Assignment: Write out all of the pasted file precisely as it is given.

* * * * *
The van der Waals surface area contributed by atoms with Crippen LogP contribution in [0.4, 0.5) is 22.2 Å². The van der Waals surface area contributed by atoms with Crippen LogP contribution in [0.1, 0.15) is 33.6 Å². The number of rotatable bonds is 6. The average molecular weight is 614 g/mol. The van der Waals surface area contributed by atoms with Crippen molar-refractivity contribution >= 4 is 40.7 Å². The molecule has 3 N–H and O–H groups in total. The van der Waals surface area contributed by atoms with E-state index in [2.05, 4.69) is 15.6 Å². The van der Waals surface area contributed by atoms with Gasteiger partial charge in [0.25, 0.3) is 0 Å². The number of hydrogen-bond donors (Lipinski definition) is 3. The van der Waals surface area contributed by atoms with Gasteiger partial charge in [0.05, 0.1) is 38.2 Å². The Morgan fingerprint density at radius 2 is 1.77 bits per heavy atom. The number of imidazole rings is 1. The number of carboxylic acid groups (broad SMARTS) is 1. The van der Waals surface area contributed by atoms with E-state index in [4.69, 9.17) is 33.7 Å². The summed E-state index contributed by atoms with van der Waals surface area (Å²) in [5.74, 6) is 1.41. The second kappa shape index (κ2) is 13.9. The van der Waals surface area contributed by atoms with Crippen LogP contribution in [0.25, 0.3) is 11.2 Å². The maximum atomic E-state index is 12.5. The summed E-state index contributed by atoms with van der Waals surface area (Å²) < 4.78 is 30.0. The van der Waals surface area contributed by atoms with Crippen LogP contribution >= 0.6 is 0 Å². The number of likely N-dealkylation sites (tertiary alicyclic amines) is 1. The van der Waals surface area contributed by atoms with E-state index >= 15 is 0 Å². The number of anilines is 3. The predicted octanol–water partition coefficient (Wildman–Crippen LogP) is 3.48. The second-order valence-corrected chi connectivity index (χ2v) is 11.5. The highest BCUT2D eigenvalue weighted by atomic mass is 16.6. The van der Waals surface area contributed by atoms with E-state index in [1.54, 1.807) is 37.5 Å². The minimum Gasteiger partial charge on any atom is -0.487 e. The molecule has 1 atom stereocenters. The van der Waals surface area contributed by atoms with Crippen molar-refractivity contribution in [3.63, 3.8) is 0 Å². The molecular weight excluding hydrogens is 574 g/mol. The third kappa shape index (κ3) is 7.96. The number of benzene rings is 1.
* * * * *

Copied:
The van der Waals surface area contributed by atoms with Crippen LogP contribution in [0.4, 0.5) is 22.2 Å². The van der Waals surface area contributed by atoms with Crippen LogP contribution in [0.1, 0.15) is 33.6 Å². The number of rotatable bonds is 6. The average molecular weight is 614 g/mol. The van der Waals surface area contributed by atoms with Crippen molar-refractivity contribution >= 4 is 40.7 Å². The molecule has 3 N–H and O–H groups in total. The van der Waals surface area contributed by atoms with E-state index in [2.05, 4.69) is 15.6 Å². The van der Waals surface area contributed by atoms with Gasteiger partial charge in [0.25, 0.3) is 0 Å². The number of hydrogen-bond donors (Lipinski definition) is 3. The van der Waals surface area contributed by atoms with Gasteiger partial charge in [0.05, 0.1) is 38.2 Å². The Morgan fingerprint density at radius 2 is 1.77 bits per heavy atom. The number of imidazole rings is 1. The number of carboxylic acid groups (broad SMARTS) is 1. The van der Waals surface area contributed by atoms with E-state index in [4.69, 9.17) is 33.7 Å². The summed E-state index contributed by atoms with van der Waals surface area (Å²) in [5.74, 6) is 1.41. The second kappa shape index (κ2) is 13.9. The van der Waals surface area contributed by atoms with Crippen LogP contribution in [0.25, 0.3) is 11.2 Å². The maximum atomic E-state index is 12.5. The summed E-state index contributed by atoms with van der Waals surface area (Å²) < 4.78 is 30.0. The van der Waals surface area contributed by atoms with Crippen LogP contribution >= 0.6 is 0 Å². The number of likely N-dealkylation sites (tertiary alicyclic amines) is 1. The van der Waals surface area contributed by atoms with E-state index >= 15 is 0 Å². The number of anilines is 3. The predicted octanol–water partition coefficient (Wildman–Crippen LogP) is 3.48. The second-order valence-corrected chi connectivity index (χ2v) is 11.5. The highest BCUT2D eigenvalue weighted by atomic mass is 16.6. The van der Waals surface area contributed by atoms with E-state index in [1.54, 1.807) is 37.5 Å². The minimum Gasteiger partial charge on any atom is -0.487 e. The molecule has 1 atom stereocenters. The van der Waals surface area contributed by atoms with Crippen molar-refractivity contribution in [3.63, 3.8) is 0 Å². The molecular weight excluding hydrogens is 574 g/mol. The third kappa shape index (κ3) is 7.96. The number of benzene rings is 1.